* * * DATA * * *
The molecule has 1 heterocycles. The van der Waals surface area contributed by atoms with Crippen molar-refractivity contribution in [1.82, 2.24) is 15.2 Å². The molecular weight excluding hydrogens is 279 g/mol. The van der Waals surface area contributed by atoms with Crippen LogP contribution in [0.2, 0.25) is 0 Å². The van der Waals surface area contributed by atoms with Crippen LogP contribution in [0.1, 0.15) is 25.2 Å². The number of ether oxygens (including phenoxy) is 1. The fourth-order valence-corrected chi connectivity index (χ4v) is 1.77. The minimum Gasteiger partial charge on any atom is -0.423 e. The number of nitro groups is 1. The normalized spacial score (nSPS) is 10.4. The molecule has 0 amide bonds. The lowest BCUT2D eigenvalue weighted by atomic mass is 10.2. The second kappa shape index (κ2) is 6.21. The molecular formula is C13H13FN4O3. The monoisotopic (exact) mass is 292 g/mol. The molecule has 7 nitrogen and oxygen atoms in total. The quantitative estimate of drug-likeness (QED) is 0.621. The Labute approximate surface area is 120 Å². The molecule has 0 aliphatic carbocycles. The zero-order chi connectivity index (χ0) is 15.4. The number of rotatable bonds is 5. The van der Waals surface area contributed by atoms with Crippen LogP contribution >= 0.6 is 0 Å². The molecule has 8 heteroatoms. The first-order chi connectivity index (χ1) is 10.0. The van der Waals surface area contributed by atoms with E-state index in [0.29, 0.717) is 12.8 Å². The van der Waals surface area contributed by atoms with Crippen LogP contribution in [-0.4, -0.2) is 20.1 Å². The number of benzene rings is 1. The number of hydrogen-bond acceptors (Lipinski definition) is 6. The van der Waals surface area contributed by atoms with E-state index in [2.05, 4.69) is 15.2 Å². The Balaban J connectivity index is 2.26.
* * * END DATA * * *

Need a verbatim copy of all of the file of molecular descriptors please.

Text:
The molecule has 1 heterocycles. The van der Waals surface area contributed by atoms with Crippen molar-refractivity contribution in [1.82, 2.24) is 15.2 Å². The molecular weight excluding hydrogens is 279 g/mol. The van der Waals surface area contributed by atoms with Crippen LogP contribution in [0.2, 0.25) is 0 Å². The van der Waals surface area contributed by atoms with Crippen LogP contribution in [0.1, 0.15) is 25.2 Å². The number of ether oxygens (including phenoxy) is 1. The fourth-order valence-corrected chi connectivity index (χ4v) is 1.77. The minimum Gasteiger partial charge on any atom is -0.423 e. The number of nitro groups is 1. The normalized spacial score (nSPS) is 10.4. The molecule has 0 amide bonds. The lowest BCUT2D eigenvalue weighted by atomic mass is 10.2. The second kappa shape index (κ2) is 6.21. The molecular formula is C13H13FN4O3. The monoisotopic (exact) mass is 292 g/mol. The molecule has 7 nitrogen and oxygen atoms in total. The quantitative estimate of drug-likeness (QED) is 0.621. The Labute approximate surface area is 120 Å². The molecule has 0 aliphatic carbocycles. The zero-order chi connectivity index (χ0) is 15.4. The number of rotatable bonds is 5. The van der Waals surface area contributed by atoms with Crippen LogP contribution >= 0.6 is 0 Å². The molecule has 8 heteroatoms. The first-order chi connectivity index (χ1) is 10.0. The van der Waals surface area contributed by atoms with E-state index in [0.29, 0.717) is 12.8 Å². The van der Waals surface area contributed by atoms with Crippen LogP contribution in [-0.4, -0.2) is 20.1 Å². The number of benzene rings is 1. The number of hydrogen-bond acceptors (Lipinski definition) is 6. The van der Waals surface area contributed by atoms with E-state index in [2.05, 4.69) is 15.2 Å². The Balaban J connectivity index is 2.26.